This Is Your Body On Sports
If you dig down to the sociological and psychological rock-bed of fandom, there are scientific reasons to explain why devoted fans wear the same lucky (read: unwashed) jersey for five months each year.
During the longest two seconds of my life at the 2011 Michigan-Notre Dame game, it wasn’t just my emotions that were kicked into overdrive. My palms grew sweaty and my heart rate reached a dangerously high level. I held my breath and forced myself not to blink?—?I couldn’t risk missing even a millisecond.
For a control freak like myself, it’s especially scary to lose my composure like this. But I’m not alone. When psychologist Charles Hillman showed photos of dramatic plays to fans of the University of Florida Gators, he found that his subjects were just as stimulated looking at a spectacular end zone catch as they were looking at porn or graphic photos of animal attacks. “Individuals that are highly identified with the team show extreme arousal compared to the average fan,’’ Hillman later told the New York Times.
In other words, we’re evolutionarily programmed to lose our shit during every game. You can tell my downstairs neighbors I really can’t help it.
Get Your Brain In The Game
Perhaps the most interesting research on superfandom is the effect of mirror neurons. Mirror neurons are a type of brain cell that activate when you see something emotional happen to another person. This reaction is similar to the way you might brace yourself when you see two cars almost crash on the freeway the exact same way as if you were driving one of them yourself.
In 2008, researchers at Italy’s University of Rome published a study that found the more familiar you are with an action, the more intensely those mirror neurons are going to fire. This suggests that the brains of fans who not only watch, but also play sports essentially reenact a life-like simulation of the motion they’re seeing on their TV screens. So as fans watch their team run onto the field, their brains process that information the same way they would if they themselves were running out to the line of scrimmage.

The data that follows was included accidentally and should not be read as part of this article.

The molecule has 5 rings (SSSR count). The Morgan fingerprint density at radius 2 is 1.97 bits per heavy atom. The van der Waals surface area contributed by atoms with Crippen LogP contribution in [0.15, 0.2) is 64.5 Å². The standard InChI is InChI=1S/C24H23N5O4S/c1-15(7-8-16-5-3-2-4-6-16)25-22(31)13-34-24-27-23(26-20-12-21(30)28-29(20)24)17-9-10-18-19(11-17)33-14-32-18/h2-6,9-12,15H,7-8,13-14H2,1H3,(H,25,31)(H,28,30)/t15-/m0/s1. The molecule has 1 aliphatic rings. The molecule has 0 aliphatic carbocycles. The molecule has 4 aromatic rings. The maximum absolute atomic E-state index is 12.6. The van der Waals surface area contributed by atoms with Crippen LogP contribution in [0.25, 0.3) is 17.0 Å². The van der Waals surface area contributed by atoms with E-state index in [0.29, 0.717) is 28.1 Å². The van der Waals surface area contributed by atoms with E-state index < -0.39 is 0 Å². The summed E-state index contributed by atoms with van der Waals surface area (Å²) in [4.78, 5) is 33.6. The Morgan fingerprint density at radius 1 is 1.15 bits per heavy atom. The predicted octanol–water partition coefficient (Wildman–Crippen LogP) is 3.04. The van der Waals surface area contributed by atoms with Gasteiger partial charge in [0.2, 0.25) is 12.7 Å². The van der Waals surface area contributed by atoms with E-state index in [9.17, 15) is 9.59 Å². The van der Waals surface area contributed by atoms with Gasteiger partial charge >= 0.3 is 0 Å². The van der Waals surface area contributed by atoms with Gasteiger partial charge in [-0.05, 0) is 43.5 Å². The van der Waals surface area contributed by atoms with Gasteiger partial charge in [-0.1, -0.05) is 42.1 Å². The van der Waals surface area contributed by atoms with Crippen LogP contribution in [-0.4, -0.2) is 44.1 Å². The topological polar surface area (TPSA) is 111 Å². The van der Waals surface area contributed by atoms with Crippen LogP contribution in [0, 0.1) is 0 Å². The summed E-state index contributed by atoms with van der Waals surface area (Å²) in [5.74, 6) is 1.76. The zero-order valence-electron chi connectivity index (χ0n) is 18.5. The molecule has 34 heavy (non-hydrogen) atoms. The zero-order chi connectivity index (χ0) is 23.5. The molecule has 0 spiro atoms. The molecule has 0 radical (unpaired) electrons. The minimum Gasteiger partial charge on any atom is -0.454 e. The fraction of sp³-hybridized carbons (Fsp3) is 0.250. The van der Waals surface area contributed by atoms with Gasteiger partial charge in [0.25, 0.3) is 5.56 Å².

The feel-good effect of sports
There have been a surprisingly large number of studies analyzing the testosterone levels of men after winning and losing in various competitive scenarios, both athletic and non-athletic (think chess and video games). What these studies revealed was fairly obvious: After a competition, men who won were found to have increased levels of testosterone compared with men who lost.
What’s interesting about this experiment from the perspective of sports-fan science is that testosterone peaked even for guys who were playing in non-active competitions. Experiments conducted by behavioral scientist Paul Bernhardt in the early 1990s reached a similar conclusion: Bernhardt found that sports fans experienced the same rush of testosterone that the actual players did.
Additional studies by neuroscientists at Harvard University showed that as diehard fans watched their team play well, there was a dramatic rush of dopamine?—?the feel-good chemical involved in feelings of love, lust and addiction?—?to the brain’s reward centers. With one good play, researchers saw, fans’ happiness shifted from an emotional high to a chemical one.
But what keeps fans going when they aren’t constantly riding high on season wins? *cough* Michigan State *cough*